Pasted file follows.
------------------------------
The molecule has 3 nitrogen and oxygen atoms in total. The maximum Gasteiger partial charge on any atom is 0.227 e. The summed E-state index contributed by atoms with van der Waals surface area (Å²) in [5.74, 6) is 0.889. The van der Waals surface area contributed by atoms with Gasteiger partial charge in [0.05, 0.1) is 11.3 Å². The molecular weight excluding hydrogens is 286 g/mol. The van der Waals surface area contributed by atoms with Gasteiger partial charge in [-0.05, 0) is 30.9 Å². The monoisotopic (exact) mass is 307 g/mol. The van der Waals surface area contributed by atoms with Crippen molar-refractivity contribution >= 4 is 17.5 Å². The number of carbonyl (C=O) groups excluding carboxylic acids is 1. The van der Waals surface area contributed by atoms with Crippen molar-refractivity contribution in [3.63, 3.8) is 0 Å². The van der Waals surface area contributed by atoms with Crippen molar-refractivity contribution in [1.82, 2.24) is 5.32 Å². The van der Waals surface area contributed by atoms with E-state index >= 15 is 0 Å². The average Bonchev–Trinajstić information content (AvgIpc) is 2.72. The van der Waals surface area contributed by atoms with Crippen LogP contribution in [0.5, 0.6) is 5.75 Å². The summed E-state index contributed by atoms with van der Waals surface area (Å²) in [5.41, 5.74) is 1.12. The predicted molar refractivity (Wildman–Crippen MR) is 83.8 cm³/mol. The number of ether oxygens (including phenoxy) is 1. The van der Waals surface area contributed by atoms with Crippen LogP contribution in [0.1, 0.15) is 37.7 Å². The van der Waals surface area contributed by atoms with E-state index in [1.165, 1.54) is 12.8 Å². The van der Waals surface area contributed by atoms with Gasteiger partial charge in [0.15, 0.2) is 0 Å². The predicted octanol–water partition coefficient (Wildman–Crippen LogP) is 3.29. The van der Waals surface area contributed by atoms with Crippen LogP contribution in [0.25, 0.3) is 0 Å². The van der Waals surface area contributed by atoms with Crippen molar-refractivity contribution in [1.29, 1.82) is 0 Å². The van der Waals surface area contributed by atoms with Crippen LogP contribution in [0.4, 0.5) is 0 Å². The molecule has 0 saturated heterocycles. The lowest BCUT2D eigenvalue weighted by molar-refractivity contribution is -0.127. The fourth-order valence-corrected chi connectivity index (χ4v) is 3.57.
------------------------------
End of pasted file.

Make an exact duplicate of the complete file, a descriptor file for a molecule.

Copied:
The molecule has 3 nitrogen and oxygen atoms in total. The maximum Gasteiger partial charge on any atom is 0.227 e. The summed E-state index contributed by atoms with van der Waals surface area (Å²) in [5.74, 6) is 0.889. The van der Waals surface area contributed by atoms with Gasteiger partial charge in [0.05, 0.1) is 11.3 Å². The molecular weight excluding hydrogens is 286 g/mol. The van der Waals surface area contributed by atoms with Gasteiger partial charge in [-0.05, 0) is 30.9 Å². The monoisotopic (exact) mass is 307 g/mol. The van der Waals surface area contributed by atoms with Crippen molar-refractivity contribution >= 4 is 17.5 Å². The number of carbonyl (C=O) groups excluding carboxylic acids is 1. The van der Waals surface area contributed by atoms with Crippen molar-refractivity contribution in [3.63, 3.8) is 0 Å². The van der Waals surface area contributed by atoms with Crippen molar-refractivity contribution in [1.82, 2.24) is 5.32 Å². The van der Waals surface area contributed by atoms with E-state index >= 15 is 0 Å². The average Bonchev–Trinajstić information content (AvgIpc) is 2.72. The van der Waals surface area contributed by atoms with Crippen LogP contribution in [0.5, 0.6) is 5.75 Å². The summed E-state index contributed by atoms with van der Waals surface area (Å²) in [5.41, 5.74) is 1.12. The predicted molar refractivity (Wildman–Crippen MR) is 83.8 cm³/mol. The number of ether oxygens (including phenoxy) is 1. The van der Waals surface area contributed by atoms with Crippen LogP contribution in [0.1, 0.15) is 37.7 Å². The van der Waals surface area contributed by atoms with E-state index in [1.165, 1.54) is 12.8 Å². The van der Waals surface area contributed by atoms with Gasteiger partial charge in [0.15, 0.2) is 0 Å². The predicted octanol–water partition coefficient (Wildman–Crippen LogP) is 3.29. The van der Waals surface area contributed by atoms with Crippen LogP contribution in [0.25, 0.3) is 0 Å². The van der Waals surface area contributed by atoms with Crippen molar-refractivity contribution in [1.29, 1.82) is 0 Å². The van der Waals surface area contributed by atoms with Crippen LogP contribution in [0.4, 0.5) is 0 Å². The molecule has 0 saturated heterocycles. The lowest BCUT2D eigenvalue weighted by molar-refractivity contribution is -0.127. The fourth-order valence-corrected chi connectivity index (χ4v) is 3.57.